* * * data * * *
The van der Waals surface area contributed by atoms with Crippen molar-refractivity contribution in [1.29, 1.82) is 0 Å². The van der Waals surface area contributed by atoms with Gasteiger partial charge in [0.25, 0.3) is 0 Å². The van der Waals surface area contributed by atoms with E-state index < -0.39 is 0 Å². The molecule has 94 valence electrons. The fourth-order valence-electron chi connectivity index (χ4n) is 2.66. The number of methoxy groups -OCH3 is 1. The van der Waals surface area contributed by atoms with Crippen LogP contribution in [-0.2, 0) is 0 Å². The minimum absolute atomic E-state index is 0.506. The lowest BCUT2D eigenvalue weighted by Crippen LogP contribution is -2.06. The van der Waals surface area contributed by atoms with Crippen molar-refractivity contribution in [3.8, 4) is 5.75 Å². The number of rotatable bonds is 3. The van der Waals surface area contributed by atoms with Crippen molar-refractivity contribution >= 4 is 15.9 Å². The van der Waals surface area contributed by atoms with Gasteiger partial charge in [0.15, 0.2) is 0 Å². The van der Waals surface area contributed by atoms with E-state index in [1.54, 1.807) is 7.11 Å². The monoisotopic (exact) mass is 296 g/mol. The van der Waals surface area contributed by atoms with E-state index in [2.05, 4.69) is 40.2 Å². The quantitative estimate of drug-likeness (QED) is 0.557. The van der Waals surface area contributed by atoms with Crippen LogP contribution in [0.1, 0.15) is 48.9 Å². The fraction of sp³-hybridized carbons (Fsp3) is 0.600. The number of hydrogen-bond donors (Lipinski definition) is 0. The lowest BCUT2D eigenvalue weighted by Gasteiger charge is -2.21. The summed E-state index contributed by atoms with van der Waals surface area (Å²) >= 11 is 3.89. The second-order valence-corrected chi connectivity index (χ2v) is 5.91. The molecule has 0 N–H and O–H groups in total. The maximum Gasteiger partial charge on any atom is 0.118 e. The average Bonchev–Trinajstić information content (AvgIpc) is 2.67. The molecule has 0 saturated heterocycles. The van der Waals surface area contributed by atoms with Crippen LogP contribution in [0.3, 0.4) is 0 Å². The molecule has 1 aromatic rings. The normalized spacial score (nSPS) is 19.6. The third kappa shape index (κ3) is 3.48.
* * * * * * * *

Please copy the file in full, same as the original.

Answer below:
The van der Waals surface area contributed by atoms with Crippen molar-refractivity contribution in [1.29, 1.82) is 0 Å². The van der Waals surface area contributed by atoms with Gasteiger partial charge in [0.25, 0.3) is 0 Å². The van der Waals surface area contributed by atoms with E-state index < -0.39 is 0 Å². The molecule has 94 valence electrons. The fourth-order valence-electron chi connectivity index (χ4n) is 2.66. The number of methoxy groups -OCH3 is 1. The van der Waals surface area contributed by atoms with Crippen LogP contribution in [-0.2, 0) is 0 Å². The minimum absolute atomic E-state index is 0.506. The lowest BCUT2D eigenvalue weighted by Crippen LogP contribution is -2.06. The van der Waals surface area contributed by atoms with Crippen molar-refractivity contribution in [3.8, 4) is 5.75 Å². The number of rotatable bonds is 3. The van der Waals surface area contributed by atoms with Crippen molar-refractivity contribution >= 4 is 15.9 Å². The van der Waals surface area contributed by atoms with Gasteiger partial charge in [0.15, 0.2) is 0 Å². The van der Waals surface area contributed by atoms with E-state index in [1.54, 1.807) is 7.11 Å². The monoisotopic (exact) mass is 296 g/mol. The van der Waals surface area contributed by atoms with E-state index in [2.05, 4.69) is 40.2 Å². The quantitative estimate of drug-likeness (QED) is 0.557. The van der Waals surface area contributed by atoms with Crippen LogP contribution in [0.1, 0.15) is 48.9 Å². The fraction of sp³-hybridized carbons (Fsp3) is 0.600. The number of hydrogen-bond donors (Lipinski definition) is 0. The lowest BCUT2D eigenvalue weighted by Gasteiger charge is -2.21. The summed E-state index contributed by atoms with van der Waals surface area (Å²) >= 11 is 3.89. The second-order valence-corrected chi connectivity index (χ2v) is 5.91. The molecule has 0 N–H and O–H groups in total. The maximum Gasteiger partial charge on any atom is 0.118 e. The average Bonchev–Trinajstić information content (AvgIpc) is 2.67. The molecule has 0 saturated heterocycles. The van der Waals surface area contributed by atoms with Crippen LogP contribution in [0.3, 0.4) is 0 Å². The molecule has 1 aromatic rings. The normalized spacial score (nSPS) is 19.6. The third kappa shape index (κ3) is 3.48.